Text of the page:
Frequency and phase synchronization can be achieved using phase locked loops (PLL). Frame and packet synchronization can be achieved in similar ways as time synchronization, but can also include the transmission of frame numbers with each frame or packet, or at a given time related to the synchronization symbols.
In LTE downlink (DL) synchronization is achieved by specially designed dedicated signals known as a primary synchronization signal (PSS) and a secondary synchronization signal (SSS) PSS and SSS) and associated physical layer procedures. In greater details, PSS and SSS are usually broadcasted by a base station i.e. eNB in the case of a LTE system. The PSS/SSS signals together encode information about cells of the base station. For example, information about physical layer cell identity (PHY Cell ID or “PCI” or “PID” for short) composed by the physical layer cell identity group (0. . . 167) and the physical layer identity (0, 1 or 2) is encoded into the PSS/SSS signals. The PSS and SSS are constructed such that the a UE can find and lock onto these signals on, for example power up of the UE. Thereafter, the UE can decode the PCI.
Uplink (UL) synchronization is based on a specially designed random access preamble transmitted by the UE and also on a specific demodulation reference signal (DRS).The preamble and the DRS are well known within the art of synchronization.
A common underlying assumption for synchronization in cellular networks is that the base station provides a natural central unit, with which all UEs in a cell can synchronize. The synchronization is made possible by specially designed physical layer procedures, reference signals and synchronization channels in the UL and in DL. It should be noted that neighboring base stations may or may not be synchronized with each other. Synchronization between neighboring base stations is, in principle, dependent on system configuration and/or design.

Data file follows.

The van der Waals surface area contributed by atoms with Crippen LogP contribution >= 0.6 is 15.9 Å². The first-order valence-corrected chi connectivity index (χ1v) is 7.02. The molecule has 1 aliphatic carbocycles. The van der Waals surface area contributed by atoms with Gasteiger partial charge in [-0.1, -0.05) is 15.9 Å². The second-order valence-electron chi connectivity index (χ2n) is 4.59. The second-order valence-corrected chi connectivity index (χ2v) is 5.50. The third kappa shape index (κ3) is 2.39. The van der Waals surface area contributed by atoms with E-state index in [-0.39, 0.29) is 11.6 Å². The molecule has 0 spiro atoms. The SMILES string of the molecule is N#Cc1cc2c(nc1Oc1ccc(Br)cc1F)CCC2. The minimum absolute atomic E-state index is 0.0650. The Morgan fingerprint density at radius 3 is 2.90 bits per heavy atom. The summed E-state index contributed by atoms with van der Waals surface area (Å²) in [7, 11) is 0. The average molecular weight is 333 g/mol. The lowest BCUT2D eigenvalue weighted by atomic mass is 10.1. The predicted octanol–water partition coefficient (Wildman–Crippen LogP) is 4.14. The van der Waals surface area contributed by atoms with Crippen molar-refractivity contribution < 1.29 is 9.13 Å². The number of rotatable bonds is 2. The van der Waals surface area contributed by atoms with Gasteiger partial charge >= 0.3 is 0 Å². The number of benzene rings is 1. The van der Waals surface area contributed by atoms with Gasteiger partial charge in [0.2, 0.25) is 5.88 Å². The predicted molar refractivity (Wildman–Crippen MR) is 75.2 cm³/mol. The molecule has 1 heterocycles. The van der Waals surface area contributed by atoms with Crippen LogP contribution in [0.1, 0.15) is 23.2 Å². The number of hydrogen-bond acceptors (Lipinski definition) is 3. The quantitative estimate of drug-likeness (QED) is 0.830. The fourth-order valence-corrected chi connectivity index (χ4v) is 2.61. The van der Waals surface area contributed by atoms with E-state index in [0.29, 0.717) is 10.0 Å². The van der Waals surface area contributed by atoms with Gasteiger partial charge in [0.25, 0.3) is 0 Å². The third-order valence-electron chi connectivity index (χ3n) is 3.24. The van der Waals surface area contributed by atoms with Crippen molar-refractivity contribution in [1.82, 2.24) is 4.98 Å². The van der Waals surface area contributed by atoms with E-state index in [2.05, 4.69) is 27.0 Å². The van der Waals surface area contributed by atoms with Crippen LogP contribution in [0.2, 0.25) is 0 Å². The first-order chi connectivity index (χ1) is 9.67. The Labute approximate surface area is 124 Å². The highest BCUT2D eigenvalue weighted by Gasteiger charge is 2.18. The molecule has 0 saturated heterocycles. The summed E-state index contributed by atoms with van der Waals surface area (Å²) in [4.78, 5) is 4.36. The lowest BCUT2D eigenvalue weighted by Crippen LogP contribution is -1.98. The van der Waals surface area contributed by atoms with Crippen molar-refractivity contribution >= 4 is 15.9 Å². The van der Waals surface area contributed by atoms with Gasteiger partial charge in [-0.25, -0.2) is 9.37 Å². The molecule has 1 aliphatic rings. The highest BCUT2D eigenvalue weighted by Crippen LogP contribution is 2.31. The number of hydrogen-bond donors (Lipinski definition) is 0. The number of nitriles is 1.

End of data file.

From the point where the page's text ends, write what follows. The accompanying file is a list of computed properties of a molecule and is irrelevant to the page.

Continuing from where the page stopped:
Synchronization methods used in other than cellular technologies or RATS usually also rely on predefined bit sequences and physical layer procedures. For example in wireless adhoc networks such as Bluetooth, synchronization involves both time (clock) and frequency hopping sequence synchronization. In a Bluetooth piconet, the clock and the hopping sequence of the master device are used as a common reference for all slave devices of that piconet. This synchronization can be preserved in idle mode, in so called park mode, to allow for a fast wake up from this mode. To gain an initial synchronization, Bluetooth (BT) slave devices look for a predefined synchronization bit pattern. A BT packet contains a special sync field to help the transmitter and receiver maintain continuous synchronization.
As previously described, synchronization between a transmitter (UE) and a receiver (UE) is required for enabling peer-to-peer communication between the UEs. Peer-to-peer communication between UEs is also known as device-to-device (D2D) communication.
D2D communication between cellular UEs that are in close proximity of each other means that the devices use a direct link rather than using the cellular access point (base station). This scenario is illustrated in the very simplified network 100 of FIG. 1 showing a radio base station denoted eNB 101; a transmitting UE 102 and a receiving UE 103. As shown, UE 101 is communicated directly with UE 102. Such direct mode of communication has, as previously mentioned advantages in terms of overall capacity, user experience and energy efficiency.
It is clear from the above that in order for UEs to communicate directly with each other in a D2D mode of operation, UEs need to be synchronized, which can be done according to the principles discussed in earlier. For D2D communication in cellular spectrum, achieving synchronization may be important for the following reasons:
To know in time when one device is trying to communicate with another device, so that the devices do not need to continuously scan for paging and beacon signals;
To synchronize the frequency to achieve better quality of the reception and to reduce inter-carrier-interference (101);
To synchronize in time to reduce inter-symbol-interference (ISI);
To synchronize in time or frequency to avoid interference from other users of the spectrum in e.g. a system employing time division multiple access/frequency division multiple access (TDMA/FDMA)